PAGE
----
In Asheville, water treatment systems and associated water department activities account for over 40% of the city's municipal electricity use and takes up nearly 1/3 of the municipal carbon footprint. This magnitude of resource consumption is similar for other cities and towns across the nation. Composting human waste offers tremendous potential savings when you consider that about 1/3 of the water that is used in residential homes is flushed down the toilet.

All in all, the small inconveniences incurred in using composting systems would appear to pale with respect to the amount of water and energy that these systems could potentially conserve. Here are a couple of other sites that contain additional information on composting toilets:



Monday, May 25, 2009

Water Harvesting

What is rain water harvesting?

Water harvesting has been around for centuries and can be traced back through human history almost as far as the origins of agriculture.  Basically, rain water harvesting is the capturing and storing of rainfall to irrigate plants or to supply people and animals. Water harvesting involves a variety of methods used to get as much water as possible out of each rainfall. The great thing about water harvesting is that it will help you save money on your monthly water bills and reduce your dependence on municipally-supplied water as well as relieve stress on the environment and recharge groundwater tables. 

Planning Your Water Harvesting System

To put it simply, all you need for a water harvesting system is rain, and a place to put it. Your system can be simple, using contoured areas so that water flows directly to planted areas, or more sophisticated, using storage systems that can contain captured water for later use.  © 2009 Rainwater Solutions - "Continuous Guttering"

Types of Water Storage

You can store water in a variety of ways: steel drums, oak barrels or underground storage tanks, to name a few. One of the simplest forms of water harvesting is to place a drum or barrel on a raised platform under a rain gutter downspout. 

Rain Barrel

Usually a rain barrel is composed of a 50 to 55 gallon drum, a vinyl hose, PVC couplings, and a screen grate to keep debris and insects out. I have a very simple rain barrel at my house that captures water runoff from one-half of my home's roof and which I use to irrigate my garden throughout the summer months.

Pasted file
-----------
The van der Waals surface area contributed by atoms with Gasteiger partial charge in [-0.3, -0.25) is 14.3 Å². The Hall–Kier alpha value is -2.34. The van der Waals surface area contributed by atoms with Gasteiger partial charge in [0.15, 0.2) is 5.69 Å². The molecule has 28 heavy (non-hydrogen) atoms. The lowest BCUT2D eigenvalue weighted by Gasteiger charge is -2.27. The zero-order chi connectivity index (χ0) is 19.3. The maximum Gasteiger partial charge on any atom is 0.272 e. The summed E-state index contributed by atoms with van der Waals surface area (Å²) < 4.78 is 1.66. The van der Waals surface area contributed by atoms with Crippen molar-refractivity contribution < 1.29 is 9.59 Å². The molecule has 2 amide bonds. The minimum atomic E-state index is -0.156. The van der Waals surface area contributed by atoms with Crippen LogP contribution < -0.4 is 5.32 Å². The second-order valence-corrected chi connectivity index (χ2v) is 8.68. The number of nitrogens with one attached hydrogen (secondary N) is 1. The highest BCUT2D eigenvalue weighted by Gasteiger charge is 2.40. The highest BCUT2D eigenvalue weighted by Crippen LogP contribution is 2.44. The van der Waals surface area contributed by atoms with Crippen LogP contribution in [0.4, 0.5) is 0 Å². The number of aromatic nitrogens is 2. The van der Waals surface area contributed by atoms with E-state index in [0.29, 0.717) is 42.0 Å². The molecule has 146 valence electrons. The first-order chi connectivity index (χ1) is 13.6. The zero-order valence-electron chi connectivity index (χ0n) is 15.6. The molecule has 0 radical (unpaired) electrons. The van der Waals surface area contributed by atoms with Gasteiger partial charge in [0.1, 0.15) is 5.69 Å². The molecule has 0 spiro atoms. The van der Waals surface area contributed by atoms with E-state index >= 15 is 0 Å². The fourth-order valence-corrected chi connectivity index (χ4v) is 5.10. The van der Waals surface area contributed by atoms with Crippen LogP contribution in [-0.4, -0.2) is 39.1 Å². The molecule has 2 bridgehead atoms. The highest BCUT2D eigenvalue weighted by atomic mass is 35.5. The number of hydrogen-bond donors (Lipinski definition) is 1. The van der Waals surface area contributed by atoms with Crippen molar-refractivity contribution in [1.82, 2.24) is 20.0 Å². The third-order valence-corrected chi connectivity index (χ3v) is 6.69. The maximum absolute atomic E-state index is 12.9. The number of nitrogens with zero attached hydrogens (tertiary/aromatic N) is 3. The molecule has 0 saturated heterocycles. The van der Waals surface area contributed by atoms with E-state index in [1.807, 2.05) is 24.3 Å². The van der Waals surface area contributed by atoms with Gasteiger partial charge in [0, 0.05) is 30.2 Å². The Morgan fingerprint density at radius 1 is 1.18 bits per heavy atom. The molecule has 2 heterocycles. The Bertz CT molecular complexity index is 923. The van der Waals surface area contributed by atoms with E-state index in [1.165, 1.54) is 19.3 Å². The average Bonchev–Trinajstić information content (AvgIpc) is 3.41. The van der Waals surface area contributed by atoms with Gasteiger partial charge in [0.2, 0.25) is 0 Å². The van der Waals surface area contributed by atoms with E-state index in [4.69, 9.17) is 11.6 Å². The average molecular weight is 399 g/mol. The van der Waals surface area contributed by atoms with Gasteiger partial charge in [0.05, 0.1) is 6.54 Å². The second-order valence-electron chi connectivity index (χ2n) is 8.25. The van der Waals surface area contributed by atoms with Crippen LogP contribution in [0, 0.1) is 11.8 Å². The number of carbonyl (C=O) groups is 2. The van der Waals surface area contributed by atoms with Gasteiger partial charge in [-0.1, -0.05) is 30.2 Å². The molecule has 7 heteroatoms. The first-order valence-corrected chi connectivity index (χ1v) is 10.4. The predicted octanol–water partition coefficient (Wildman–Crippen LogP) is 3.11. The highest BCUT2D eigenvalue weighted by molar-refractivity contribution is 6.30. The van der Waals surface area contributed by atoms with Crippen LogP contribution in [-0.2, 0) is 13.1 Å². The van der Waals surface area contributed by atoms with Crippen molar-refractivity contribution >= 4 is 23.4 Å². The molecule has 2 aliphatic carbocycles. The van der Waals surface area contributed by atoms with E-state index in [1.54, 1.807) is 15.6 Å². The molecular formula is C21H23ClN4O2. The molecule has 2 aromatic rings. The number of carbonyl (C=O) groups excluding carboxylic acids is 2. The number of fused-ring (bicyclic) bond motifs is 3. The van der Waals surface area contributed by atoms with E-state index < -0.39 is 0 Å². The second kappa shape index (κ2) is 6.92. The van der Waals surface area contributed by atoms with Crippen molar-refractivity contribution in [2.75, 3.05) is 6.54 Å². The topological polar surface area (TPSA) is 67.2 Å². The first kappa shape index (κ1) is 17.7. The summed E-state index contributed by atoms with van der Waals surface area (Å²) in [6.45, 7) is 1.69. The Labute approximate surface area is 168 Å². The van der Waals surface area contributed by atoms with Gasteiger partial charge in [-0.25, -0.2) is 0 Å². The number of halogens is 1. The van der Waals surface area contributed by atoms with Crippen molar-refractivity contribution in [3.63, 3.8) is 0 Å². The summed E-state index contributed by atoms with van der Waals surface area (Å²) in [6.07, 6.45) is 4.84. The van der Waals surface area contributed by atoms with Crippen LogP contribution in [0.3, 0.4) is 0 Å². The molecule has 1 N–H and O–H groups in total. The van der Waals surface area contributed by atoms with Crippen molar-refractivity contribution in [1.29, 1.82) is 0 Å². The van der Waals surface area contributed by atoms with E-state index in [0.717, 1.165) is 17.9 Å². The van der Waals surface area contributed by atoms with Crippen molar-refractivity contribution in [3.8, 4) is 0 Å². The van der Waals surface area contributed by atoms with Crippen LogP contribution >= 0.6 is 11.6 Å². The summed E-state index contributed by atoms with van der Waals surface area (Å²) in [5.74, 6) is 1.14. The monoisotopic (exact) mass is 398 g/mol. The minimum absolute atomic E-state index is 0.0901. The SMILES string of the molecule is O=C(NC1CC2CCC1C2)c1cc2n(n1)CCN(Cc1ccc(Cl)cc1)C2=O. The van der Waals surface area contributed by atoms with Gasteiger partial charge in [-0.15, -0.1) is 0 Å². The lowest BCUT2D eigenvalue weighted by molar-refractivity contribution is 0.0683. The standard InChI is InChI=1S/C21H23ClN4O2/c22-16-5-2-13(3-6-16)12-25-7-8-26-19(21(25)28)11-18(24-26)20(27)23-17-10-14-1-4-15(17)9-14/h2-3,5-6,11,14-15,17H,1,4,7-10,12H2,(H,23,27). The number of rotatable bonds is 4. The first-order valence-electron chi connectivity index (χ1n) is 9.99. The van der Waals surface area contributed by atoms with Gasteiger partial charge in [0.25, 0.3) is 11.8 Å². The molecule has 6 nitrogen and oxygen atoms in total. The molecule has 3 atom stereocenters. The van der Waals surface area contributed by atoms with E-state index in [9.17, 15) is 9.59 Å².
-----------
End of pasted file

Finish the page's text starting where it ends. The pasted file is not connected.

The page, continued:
The rain barrel should have an external pipe with a shutoff valve to control the amount of water withdrawn. What I also did for my system is raise the rain barrel off of the ground to allow for greater head pressure. If this is not possible to do, a pump may be required to get the proper amount of pressure for your use, particularly if the water will be used as part of an irrigation system.  

Another important element is the overflow for excess water.  On my rain barrel system I have put a 6 foot garden hose that distributes the overflow water into a mini-rain garden that helps to contain and slowly disperse the water over-time, into the landscape.  It is important to keep the overflow water from spilling on the ground near the foundation of a home

System Maintenance

Regular maintenance is critical to any dependable water harvesting system. Make sure your gutters and downspouts are free of debris. Periodically clean and/or repair dikes, berms and channels to prevent excessive erosion.



Cisterns are another method of water harvesting and can be constructed of nearly any impervious, water retaining material.  They are distinguishable from rain barrels only by their larger sizes and different shapes. They can be located either above or below ground, and in out of the way places that can easily be incorporated into a site design.  Commercially available systems are typically constructed of high density plastics.  Cisterns can either be constructed on-site or pre-manufactured and then placed on-site.  

A simple method of construction, sometimes still utilized in rural areas, is to first lay a concrete floor in a small excavated area and then cover the dirt walls with several coats of plaster to assure water proofing.  If the cistern is dug correctly its round walls can then be capped with a concrete lid.  Small cisterns of up to 5000 gallon capacity have been constructed in this manner.

Materials utilized for the construction of cisterns can include redwood, polyethylene, fiberglass, metal, concrete, plaster (on walls), ferro-cement and impervious rock such as slate and granite.  Typical components of a cistern roof top catchment system include: the roof, gutters, and downspouts with connection to top of cistern, and outflow connections for appropriate uses, i.e., irrigation. 

Generally all rainwater tank/cistern designs should include these components: 

  • A solid secure cover
  • A leaf / mosquito screen at cistern entrance
  • A coarse inlet filter with clean-out valve
  • An overflow pipe
  • A manhole, sump, and drain to facilitate cleaning
  • An extraction system that does not contaminate the water (e.g. a tap or pump)


What are the advantages of rain water harvesting?
Lawn and garden watering make up nearly 40% of total household water use during the summer. A rain barrel collects water and stores it for when you need to water plants or wash car. Rain barrels provide an ample supply of free "soft water" containing no chlorine, lime or calcium making it ideal for gardens, flower or the potted plants. Also, according to the US Environmental Protection Agency, a rain barrel can potentially save most homeowners about 1,300 gallons of water during the peak summer months.